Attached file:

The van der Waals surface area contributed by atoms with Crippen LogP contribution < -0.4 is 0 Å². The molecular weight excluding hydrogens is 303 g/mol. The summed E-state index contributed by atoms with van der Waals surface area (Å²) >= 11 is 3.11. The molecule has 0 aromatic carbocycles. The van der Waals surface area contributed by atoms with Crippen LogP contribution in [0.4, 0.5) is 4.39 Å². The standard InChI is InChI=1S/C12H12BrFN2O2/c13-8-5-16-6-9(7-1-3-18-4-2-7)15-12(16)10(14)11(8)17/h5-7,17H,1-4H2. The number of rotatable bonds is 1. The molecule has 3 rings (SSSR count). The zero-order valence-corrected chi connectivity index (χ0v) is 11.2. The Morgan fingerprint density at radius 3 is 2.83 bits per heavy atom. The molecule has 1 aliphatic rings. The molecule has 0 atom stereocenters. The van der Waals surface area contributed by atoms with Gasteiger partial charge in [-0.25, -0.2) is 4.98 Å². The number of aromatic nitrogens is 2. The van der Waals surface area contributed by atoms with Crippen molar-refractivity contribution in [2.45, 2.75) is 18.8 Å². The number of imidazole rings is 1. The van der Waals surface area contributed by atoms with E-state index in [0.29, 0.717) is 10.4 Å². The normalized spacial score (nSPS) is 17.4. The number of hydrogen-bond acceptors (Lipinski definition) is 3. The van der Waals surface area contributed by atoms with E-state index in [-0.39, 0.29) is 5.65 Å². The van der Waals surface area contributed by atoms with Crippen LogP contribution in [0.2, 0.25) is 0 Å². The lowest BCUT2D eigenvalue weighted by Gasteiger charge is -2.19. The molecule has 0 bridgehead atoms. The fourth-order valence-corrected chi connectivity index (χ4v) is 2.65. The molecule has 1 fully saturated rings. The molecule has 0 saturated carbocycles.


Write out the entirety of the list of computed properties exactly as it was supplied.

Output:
The van der Waals surface area contributed by atoms with Crippen LogP contribution < -0.4 is 0 Å². The molecular weight excluding hydrogens is 303 g/mol. The summed E-state index contributed by atoms with van der Waals surface area (Å²) >= 11 is 3.11. The molecule has 0 aromatic carbocycles. The van der Waals surface area contributed by atoms with Crippen LogP contribution in [0.4, 0.5) is 4.39 Å². The standard InChI is InChI=1S/C12H12BrFN2O2/c13-8-5-16-6-9(7-1-3-18-4-2-7)15-12(16)10(14)11(8)17/h5-7,17H,1-4H2. The number of rotatable bonds is 1. The molecule has 3 rings (SSSR count). The zero-order valence-corrected chi connectivity index (χ0v) is 11.2. The Morgan fingerprint density at radius 3 is 2.83 bits per heavy atom. The molecule has 1 aliphatic rings. The molecule has 0 atom stereocenters. The van der Waals surface area contributed by atoms with Gasteiger partial charge in [-0.25, -0.2) is 4.98 Å². The number of aromatic nitrogens is 2. The van der Waals surface area contributed by atoms with Crippen molar-refractivity contribution in [2.45, 2.75) is 18.8 Å². The number of imidazole rings is 1. The van der Waals surface area contributed by atoms with E-state index in [0.29, 0.717) is 10.4 Å². The normalized spacial score (nSPS) is 17.4. The number of hydrogen-bond acceptors (Lipinski definition) is 3. The van der Waals surface area contributed by atoms with E-state index in [-0.39, 0.29) is 5.65 Å². The van der Waals surface area contributed by atoms with Crippen LogP contribution in [0.2, 0.25) is 0 Å². The lowest BCUT2D eigenvalue weighted by Gasteiger charge is -2.19. The molecule has 0 bridgehead atoms. The fourth-order valence-corrected chi connectivity index (χ4v) is 2.65. The molecule has 1 fully saturated rings. The molecule has 0 saturated carbocycles.